Vasectomy is a surgical procedure that makes a man sterile. The fluid that ejaculates from the penis is typically filled with sperm and semen. The procedure stops the flow of sperm and prevents it from coming into contact with the semen.
Traditionally, vasectomies were performed by making two small incisions in the scrotum. However, over the past few decades, a less invasive approach has become popular. It results in less bleeding and faster recovery while being just as effective compared to a traditional vasectomy. It also results in 5x fewer infections and hematomas.
What To Expect
You will not be able to take NSAIDs for 48 hours prior to the procedure. It is an outpatient procedure, meaning you can go home the same day. You will be asked to trim the hair on and around your scrotum.
A local anesthetic will be applied to the scrotum. You may be given medication to feel more comfortable. The doctor will feel the scrotum through the skin and locate the vas deferens. Once located, they will clamp it from the outside. A needle is used to make a small hole in the scrotum. The vas deferens is pulled out through the hole, cut, the ends are sealed, and it is placed back into its normal position.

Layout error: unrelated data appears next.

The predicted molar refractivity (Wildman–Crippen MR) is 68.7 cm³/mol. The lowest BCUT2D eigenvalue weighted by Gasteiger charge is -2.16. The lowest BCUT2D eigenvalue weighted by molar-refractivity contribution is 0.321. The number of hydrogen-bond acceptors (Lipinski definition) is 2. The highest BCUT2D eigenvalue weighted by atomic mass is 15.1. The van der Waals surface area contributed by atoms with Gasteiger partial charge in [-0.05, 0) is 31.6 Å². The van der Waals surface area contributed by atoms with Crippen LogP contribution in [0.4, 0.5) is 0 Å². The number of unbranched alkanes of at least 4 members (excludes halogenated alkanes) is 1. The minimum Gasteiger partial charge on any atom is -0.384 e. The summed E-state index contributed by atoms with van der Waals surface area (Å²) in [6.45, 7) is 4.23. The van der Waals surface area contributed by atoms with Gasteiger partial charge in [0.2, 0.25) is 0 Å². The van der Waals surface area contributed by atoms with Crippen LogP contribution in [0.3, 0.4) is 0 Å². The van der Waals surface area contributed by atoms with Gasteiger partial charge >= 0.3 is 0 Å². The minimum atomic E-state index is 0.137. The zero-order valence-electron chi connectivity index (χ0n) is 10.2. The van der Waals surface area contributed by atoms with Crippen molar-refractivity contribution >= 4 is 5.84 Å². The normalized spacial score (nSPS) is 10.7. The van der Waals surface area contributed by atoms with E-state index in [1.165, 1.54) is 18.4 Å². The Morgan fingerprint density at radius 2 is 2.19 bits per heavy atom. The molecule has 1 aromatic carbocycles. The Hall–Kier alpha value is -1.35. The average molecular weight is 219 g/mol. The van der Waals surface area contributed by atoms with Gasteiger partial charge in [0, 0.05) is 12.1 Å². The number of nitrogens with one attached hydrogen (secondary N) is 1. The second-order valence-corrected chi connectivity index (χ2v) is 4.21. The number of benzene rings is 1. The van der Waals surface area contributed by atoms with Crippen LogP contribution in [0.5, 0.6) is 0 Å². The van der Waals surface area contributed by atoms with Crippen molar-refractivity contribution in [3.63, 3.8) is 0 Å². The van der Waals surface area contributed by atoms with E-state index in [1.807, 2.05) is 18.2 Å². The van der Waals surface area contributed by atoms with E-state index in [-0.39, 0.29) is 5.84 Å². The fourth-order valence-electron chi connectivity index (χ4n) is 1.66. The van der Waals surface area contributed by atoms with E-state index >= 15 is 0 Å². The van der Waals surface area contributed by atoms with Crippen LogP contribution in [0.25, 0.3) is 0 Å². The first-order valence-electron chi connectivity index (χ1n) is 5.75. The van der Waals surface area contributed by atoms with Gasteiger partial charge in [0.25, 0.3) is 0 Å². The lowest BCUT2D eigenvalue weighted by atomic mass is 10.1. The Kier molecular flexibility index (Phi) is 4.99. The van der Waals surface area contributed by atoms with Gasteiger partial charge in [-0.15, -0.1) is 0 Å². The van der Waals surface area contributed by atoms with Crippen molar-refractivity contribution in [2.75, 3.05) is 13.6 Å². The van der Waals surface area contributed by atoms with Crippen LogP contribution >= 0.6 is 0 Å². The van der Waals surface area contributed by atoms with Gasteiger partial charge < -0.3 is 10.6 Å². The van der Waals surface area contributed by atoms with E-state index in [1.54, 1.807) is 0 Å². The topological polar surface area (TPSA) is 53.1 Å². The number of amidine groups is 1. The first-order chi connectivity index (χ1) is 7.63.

You will be prescribed painkillers, usually Tylenol or ibuprofen. The holes from the procedure do not require stitches and heal on their own. There will be a small amount of oozing or bleeding that will stop within the first 24 hours; you will need to change the gauze dressing at home to keep the area dry and clean.
After the first 24 hours, you won’t need any dressing. Showering is allowed after 24 hours, but the area must be gently dried afterward. Ice packs can help with swelling and pain for the first 36 hours. You will need to avoid intercourse for a week, as well as heavy lifting, running, and other strenuous activities.